By making it possible for machines to learn from experience, adjust to new inputs, and perform humanlike tasks, artificial intelligence (AI) is making its way into everything from chess-playing computers to self-driving cars to customer service chatbots.
Dig down deeper and you’ll see that AI is also impacting the way companies manage their global supply chains. These applications of the advanced technology may not make the headlines as often as, say, Amazon’s transactional AI platform does, but they are plowing ahead in a sector that’s historically been highly manual and human-centric in nature.
“Behind the scenes, companies have been applying AI in supply chain management in ways less obvious to the end consumer. From the automotive industry, to the pharmaceutical and consumer electronics industries, businesses are dealing with increasingly complex and globalized supply chains,” Karen Kim points out in “Artificial Intelligence in Supply Chain Management.”
“In modern multi-tier supply chains, hundreds or thousands of suppliers may contribute to a single product,” she continues, noting that the procurement of raw materials, managing trading partners, and sequentially planning and executing tasks with huge volumes of data often requires “heavy-duty” data analytics. “Unnecessary delays, caused by mismanagement, could result in supply-demand mismatch, shortages, overstocking, and poor customer experience.”
Here are four ways that companies are using AI to overcome these challenges and improve their end-to-end supply chain management strategies:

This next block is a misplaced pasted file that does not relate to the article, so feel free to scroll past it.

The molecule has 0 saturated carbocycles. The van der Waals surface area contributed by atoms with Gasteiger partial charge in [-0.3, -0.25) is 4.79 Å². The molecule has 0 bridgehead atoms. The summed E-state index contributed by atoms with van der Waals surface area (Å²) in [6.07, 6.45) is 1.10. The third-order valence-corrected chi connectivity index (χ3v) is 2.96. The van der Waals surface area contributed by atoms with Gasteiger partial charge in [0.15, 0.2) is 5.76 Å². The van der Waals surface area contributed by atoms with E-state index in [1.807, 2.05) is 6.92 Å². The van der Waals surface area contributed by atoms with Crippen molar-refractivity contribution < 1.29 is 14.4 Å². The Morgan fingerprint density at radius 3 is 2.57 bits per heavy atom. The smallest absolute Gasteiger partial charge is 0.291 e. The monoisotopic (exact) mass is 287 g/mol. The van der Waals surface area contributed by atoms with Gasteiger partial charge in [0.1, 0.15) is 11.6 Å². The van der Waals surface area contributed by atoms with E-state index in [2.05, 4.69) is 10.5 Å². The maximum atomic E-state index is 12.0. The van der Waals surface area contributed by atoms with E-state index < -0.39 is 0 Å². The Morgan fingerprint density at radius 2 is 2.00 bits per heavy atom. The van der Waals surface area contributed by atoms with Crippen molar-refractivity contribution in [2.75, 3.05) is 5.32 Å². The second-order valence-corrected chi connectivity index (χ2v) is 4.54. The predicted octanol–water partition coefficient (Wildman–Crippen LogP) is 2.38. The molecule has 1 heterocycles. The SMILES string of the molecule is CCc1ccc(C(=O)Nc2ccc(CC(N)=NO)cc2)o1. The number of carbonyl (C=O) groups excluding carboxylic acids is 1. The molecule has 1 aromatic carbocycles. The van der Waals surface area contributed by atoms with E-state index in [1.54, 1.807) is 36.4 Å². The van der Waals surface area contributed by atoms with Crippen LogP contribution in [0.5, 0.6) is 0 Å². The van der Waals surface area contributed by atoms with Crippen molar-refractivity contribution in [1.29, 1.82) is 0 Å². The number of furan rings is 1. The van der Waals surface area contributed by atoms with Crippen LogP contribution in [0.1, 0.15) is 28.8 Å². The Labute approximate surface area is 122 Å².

To improve demand forecasting. Good demand forecasting provides critical information about a company’s potential in the market and also helps them make informed decisions about pricing, growth, and customer acquisition. Last year, P&G announced that it would globally adopt an AI-based demand planning tool. “P&G, along with Amazon, UPS, Walgreens Boots Alliance, and other Fortune 500 companies,” Kim writes, “are using advanced machine learning algorithms to optimize demand plans for product launches, adjust stocking strategies, and/or find optimal delivery routes.”
To respond quickly to supply chain shifts. With the help of smart data, the Internet of Things (IoT), AI, and sensors along the supply chain, retailers and manufacturers are more effectively responding to changes in the supply chain. “With the advancement of AI, businesses are beginning to get a taste of what the technology can do,” James Dempsey writes in “Use IoT Tech to Respond to Changes in the Supply Chain.” “For example, we’re already seeing AI enhance supply-chain operations by automatically shifting shipments or orders to a different port of entry if there happens to be a weather event in a certain location, like a typhoon, that could negatively impact distribution.”
For better process engineering. According to Kim, supply chain managers are also using robotic process automation (RPA)—software bots that mimic human actions—to automate repetitive, rule-based operational tasks. “While RPA has traditionally involved less AI, this is changing,” she points out. “Business are coupling automation with predictive analytics to better manage operational processes.”
Eliminating supply chain delays and complexities (before they become real problems). Quickly identifying and addressing potential problems in the supply chain—aka “exception management”—can be somewhat of a hit-or-miss exercise. With AI and machine learning, that multifaceted and time-consuming process is removed because they provide algorithms that work in real-time to handle the disruption. “These innovations create an environment where as soon as a supply chain exception is identified it takes only a few seconds or less for the system to decide on the actions needed to be taken,” Sean Riley writes in “Leveraging AI and Machine Learning to Make the Supply Chain More Efficient and Intelligent.” “The solutions are then immediately enacted to resolve that particular supply chain issue in real-time.”